Berwick also has a plethora of local writers, historians and illustrators to call upon. The blend of visiting speakers, local/community historians and authors (such as poet Katrina Porteous who’ll be doing a recital with Northumbrian piper Alice Burn, novelist Margaret Skea, and children’s writer/illustrator Helen Stephens), informal events such as the drop-in poetry café, and schools talks, is a huge strength. I shall be tracking down Festival organisers and authors and anticipate sharing more details about writers and events between now and October on the Festival blog.

Meanwhile, what about my literary (or not so literary) credentials? In my mid-20s I was a copywriter at the BBC and wannabee author. I read ‘How to’ books about writing poetry, children’s fiction, novels, radio plays. I wrote copiously in tiny notebooks. My jottings were barely legible. I scribbled down thoughts about the man on the tube with ‘the trellised face and bubblegum nose’; anecdotes about what my toddler said; and details of the habits of the rakish blackbird in the back garden. I went regularly to Swanwick Writers’ Summer School – now in its 68th year. I met fabulous people there – some of whom I’m still in touch with 30 years on. I listened to and questioned many authors – from Mills & Boon writers, to historians, to poets, to children’s authors – some well-known, others less so. Swanwick week was littered with interesting conversations, plenty of beers, much hilarity and some heartache. The return home was marked by fevered writing sessions late into the night and the rustle of ‘The Writers’ & Artists’ Yearbook’ pages for ‘when the time came’.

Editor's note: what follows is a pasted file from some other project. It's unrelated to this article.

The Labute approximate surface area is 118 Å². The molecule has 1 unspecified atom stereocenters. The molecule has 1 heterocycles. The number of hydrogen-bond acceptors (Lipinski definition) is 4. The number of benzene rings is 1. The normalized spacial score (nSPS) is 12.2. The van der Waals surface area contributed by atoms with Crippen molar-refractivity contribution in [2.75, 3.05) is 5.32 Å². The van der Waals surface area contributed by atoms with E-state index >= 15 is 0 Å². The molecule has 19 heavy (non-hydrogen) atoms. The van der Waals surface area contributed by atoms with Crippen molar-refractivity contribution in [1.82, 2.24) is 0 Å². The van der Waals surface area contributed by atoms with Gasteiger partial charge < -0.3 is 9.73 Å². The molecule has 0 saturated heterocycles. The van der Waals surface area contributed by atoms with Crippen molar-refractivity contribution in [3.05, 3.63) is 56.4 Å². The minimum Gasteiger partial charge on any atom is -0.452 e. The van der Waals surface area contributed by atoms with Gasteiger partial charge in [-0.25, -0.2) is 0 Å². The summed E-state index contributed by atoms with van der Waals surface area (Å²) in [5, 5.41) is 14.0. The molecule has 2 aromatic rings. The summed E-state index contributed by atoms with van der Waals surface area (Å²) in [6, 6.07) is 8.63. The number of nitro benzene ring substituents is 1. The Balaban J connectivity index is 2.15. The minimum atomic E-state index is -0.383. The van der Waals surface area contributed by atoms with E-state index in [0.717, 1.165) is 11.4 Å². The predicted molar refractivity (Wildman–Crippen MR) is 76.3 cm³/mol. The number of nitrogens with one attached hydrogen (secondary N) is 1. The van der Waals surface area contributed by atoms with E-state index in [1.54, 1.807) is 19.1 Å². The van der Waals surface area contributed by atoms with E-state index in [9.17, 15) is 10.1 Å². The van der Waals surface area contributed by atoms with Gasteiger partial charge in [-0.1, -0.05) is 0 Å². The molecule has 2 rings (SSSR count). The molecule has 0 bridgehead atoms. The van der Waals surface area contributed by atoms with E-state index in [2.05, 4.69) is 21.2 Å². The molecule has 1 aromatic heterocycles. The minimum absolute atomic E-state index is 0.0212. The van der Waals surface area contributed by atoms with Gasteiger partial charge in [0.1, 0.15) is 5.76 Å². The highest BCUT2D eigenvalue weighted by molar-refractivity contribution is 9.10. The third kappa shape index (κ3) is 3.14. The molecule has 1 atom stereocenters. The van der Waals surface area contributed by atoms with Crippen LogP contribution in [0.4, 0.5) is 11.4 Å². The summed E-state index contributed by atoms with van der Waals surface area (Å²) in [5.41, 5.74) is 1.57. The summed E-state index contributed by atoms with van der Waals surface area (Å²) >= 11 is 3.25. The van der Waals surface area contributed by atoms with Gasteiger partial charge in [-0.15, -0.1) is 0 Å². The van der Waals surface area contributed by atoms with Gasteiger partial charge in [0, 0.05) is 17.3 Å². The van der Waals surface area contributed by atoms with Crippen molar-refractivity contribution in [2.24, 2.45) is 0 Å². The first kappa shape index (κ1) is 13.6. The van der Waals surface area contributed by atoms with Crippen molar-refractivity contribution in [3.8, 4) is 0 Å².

By some miracle, in 1991 at the age of 29 I had a deal with Blackie Books (an imprint of Penguin) to publish my first children’s picture book. I’d made it!

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In fact, I hadn’t. Getting number two book accepted proved difficult – okay impossible. Despite the haste with which I’d joined the Society of Authors and got myself a literary agent, my first picture book proved to be my last (so far!). A few years passed and I was contracted to write a couple of pre-teen novels – one of which never saw the light of day because the publisher was bought out just before ‘Star Crossed’ (yep, highbrow stuff) went to press.

Getting books published was hard then and still is today. That’s one of the reasons it’s so fascinating to meet and listen to people who’ve done it. It’s as if for just a moment we step through the magical membrane that separates us the readers from them the writers. As we read a book, we might be touched by its themes or subjects, we may believe we could have done a better job or simply wonder at the cleverness of it all. Through the act of reading and engaging with the work we become part of the story – but the story is not ‘ours’. It’s engaging with the author that somehow gives us a greater stake in their work and their lives as writers. And that’s why I can’t wait to meet the story tellers who will share their work and their selves with us in Berwick during three all too brief days in October. I hope you’ll join us.

Berwick Literary Festival Blog